March 25, 2013
The last Mishnah
in the first chapter of Massekhet Eiruvin
discusses some of the leniencies that are applied in a military camp. Aside from being exempt from some of the laws of Eiruvin, soldiers are also permitted to collect wood without worrying that it might belong to someone and they are not obligated to wash their hands
before eating bread.
wants to know what is new about permission to collect wood, as there was a long-standing tradition from the time of Joshua
that soldiers could do so. The Gemara gives a number of answers, the first of which posits that Joshua only permitted the collection of Hizmei
– thorn-bushes that no one really cares about. The Mishnah permitted other wood to be collected, as well.
The scientific name for Hizmei
is Alhagi maurorum Medik
. It is a thorny plant with smooth, non-serrated leaves. Ordinarily it grows to a height of 30 centimeters (1 foot), although it occasionally grows as high as one meter (3 feet).
can be identified with Ononis antiquorum L.
of the Papolinaceae family. It, too, is a thorny plant that grows to about 75 centimeters (2.5 feet), which is found growing wild in fields and valleys.
Regarding hand-washing before meals, Abaye
points out that the leniency applies only to washing before eating, but regarding Mayim Aharonim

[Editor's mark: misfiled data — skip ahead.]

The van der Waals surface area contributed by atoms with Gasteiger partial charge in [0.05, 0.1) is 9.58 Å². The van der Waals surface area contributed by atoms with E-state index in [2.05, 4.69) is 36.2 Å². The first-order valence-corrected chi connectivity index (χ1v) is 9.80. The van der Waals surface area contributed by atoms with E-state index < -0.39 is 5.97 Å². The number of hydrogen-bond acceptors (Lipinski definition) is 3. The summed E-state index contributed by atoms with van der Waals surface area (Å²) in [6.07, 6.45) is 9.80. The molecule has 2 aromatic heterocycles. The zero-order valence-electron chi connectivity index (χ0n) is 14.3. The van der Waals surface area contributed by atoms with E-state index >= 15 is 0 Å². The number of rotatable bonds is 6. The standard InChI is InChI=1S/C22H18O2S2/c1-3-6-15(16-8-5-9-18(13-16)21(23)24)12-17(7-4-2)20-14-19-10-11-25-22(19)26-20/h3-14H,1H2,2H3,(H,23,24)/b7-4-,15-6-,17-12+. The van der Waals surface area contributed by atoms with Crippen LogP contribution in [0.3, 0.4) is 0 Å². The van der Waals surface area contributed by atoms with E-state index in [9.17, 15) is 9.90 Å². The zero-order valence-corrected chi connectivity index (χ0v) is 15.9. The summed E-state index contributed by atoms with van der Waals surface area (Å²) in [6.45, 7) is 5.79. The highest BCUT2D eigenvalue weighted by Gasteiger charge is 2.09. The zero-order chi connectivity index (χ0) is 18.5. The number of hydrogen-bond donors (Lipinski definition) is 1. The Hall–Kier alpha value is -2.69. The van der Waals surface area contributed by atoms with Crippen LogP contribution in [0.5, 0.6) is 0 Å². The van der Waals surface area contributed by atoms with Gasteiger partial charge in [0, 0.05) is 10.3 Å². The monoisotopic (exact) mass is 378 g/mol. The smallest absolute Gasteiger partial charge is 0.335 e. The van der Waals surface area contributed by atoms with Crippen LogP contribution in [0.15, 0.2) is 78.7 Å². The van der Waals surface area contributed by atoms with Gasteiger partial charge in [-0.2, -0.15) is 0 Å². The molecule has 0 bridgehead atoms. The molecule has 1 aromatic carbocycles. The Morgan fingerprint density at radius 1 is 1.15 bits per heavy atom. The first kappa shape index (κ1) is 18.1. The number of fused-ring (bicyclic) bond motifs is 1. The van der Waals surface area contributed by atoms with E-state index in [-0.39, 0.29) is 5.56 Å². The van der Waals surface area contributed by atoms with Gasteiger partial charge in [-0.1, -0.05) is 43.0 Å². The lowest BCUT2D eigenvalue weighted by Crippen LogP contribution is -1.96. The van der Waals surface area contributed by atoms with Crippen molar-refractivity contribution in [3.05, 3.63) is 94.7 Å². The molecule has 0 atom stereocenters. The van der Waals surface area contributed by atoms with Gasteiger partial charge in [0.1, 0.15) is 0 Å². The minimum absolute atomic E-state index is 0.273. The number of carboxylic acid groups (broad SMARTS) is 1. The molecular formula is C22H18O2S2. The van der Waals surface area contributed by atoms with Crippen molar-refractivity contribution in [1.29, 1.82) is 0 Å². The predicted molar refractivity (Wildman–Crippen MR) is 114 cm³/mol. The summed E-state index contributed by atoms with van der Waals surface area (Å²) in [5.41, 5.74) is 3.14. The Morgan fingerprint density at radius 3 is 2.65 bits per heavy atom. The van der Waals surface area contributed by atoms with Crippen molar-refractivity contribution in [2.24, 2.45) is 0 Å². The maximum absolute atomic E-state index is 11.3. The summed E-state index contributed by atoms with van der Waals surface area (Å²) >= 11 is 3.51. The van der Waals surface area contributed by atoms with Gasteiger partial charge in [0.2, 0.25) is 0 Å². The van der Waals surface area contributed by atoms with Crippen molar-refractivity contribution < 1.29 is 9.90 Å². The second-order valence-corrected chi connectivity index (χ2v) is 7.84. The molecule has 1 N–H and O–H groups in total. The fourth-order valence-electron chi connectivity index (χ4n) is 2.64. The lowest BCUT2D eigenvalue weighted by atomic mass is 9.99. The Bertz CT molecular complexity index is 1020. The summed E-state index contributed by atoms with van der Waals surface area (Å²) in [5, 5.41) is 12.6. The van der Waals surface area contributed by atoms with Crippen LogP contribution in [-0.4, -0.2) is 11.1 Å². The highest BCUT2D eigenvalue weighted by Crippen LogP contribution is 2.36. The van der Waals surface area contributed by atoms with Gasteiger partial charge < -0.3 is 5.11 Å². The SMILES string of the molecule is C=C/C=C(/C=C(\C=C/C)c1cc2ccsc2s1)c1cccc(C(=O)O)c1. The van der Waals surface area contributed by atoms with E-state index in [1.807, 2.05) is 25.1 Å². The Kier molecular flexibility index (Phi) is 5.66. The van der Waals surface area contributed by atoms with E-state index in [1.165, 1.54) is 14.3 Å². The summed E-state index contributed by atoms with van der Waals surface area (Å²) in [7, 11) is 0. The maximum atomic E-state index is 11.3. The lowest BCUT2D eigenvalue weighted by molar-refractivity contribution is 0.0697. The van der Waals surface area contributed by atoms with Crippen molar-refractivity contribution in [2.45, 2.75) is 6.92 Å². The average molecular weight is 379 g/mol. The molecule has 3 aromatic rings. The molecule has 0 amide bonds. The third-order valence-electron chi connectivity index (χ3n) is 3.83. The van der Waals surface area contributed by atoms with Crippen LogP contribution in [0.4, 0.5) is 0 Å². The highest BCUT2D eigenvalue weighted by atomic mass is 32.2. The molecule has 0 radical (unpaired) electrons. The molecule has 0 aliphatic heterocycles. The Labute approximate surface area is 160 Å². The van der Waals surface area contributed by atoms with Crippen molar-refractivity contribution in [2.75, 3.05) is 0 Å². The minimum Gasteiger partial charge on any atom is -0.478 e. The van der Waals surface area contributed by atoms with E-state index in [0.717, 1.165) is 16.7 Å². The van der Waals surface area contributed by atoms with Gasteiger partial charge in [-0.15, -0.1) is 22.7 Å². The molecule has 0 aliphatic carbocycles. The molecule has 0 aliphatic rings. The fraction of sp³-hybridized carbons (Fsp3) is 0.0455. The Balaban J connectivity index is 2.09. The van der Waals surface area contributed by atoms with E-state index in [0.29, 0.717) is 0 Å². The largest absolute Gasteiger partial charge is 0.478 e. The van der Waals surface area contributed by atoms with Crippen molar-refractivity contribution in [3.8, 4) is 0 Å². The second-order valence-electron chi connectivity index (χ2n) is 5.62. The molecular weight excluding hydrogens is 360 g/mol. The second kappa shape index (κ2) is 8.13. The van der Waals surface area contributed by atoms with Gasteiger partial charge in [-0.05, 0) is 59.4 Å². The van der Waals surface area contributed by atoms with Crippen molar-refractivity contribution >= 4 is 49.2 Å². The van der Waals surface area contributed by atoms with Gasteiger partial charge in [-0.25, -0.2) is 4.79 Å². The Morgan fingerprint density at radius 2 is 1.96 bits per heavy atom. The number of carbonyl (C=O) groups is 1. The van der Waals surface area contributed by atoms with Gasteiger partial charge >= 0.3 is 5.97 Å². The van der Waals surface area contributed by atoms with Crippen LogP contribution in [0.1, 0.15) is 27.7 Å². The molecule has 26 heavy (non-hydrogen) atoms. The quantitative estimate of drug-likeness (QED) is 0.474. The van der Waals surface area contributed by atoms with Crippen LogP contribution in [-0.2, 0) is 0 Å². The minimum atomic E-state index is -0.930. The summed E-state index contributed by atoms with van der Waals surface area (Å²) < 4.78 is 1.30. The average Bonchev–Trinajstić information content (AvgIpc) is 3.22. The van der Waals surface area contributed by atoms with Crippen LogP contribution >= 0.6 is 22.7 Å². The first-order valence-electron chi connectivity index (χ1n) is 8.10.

– washing after eating – there is no room to be lenient, and all are obligated. Rav Hiyya bar Ashi explains that it is dangerous to refrain from washing after the meal, as the salt – Melah Sedomit
– could blind you if there is any left on your fingers.
It appears that the reference is to Magnesium Chloride (MgCl2), which can be found in large quantities in the Dead Sea. Both magnesium and chlorine can mix easily with the salt that is produced in Sodom near the Dead Sea. Since these are poisonous substances, someone who rubs his eyes with an unwashed finger could easily develop an infection.
This essay is based upon the insights and chidushim of Rabbi Steinsaltz, as published in the English version of the Koren Talmud Bavli with Commentary by Rabbi Adin Steinsaltz, and edited and adapted by Rabbi Shalom Berger. To learn more about the Steinsaltz Daf Yomi initiative, click here.
To dedicate future editions of Steinsaltz Daf Yomi, perhaps in honor of a special occasion or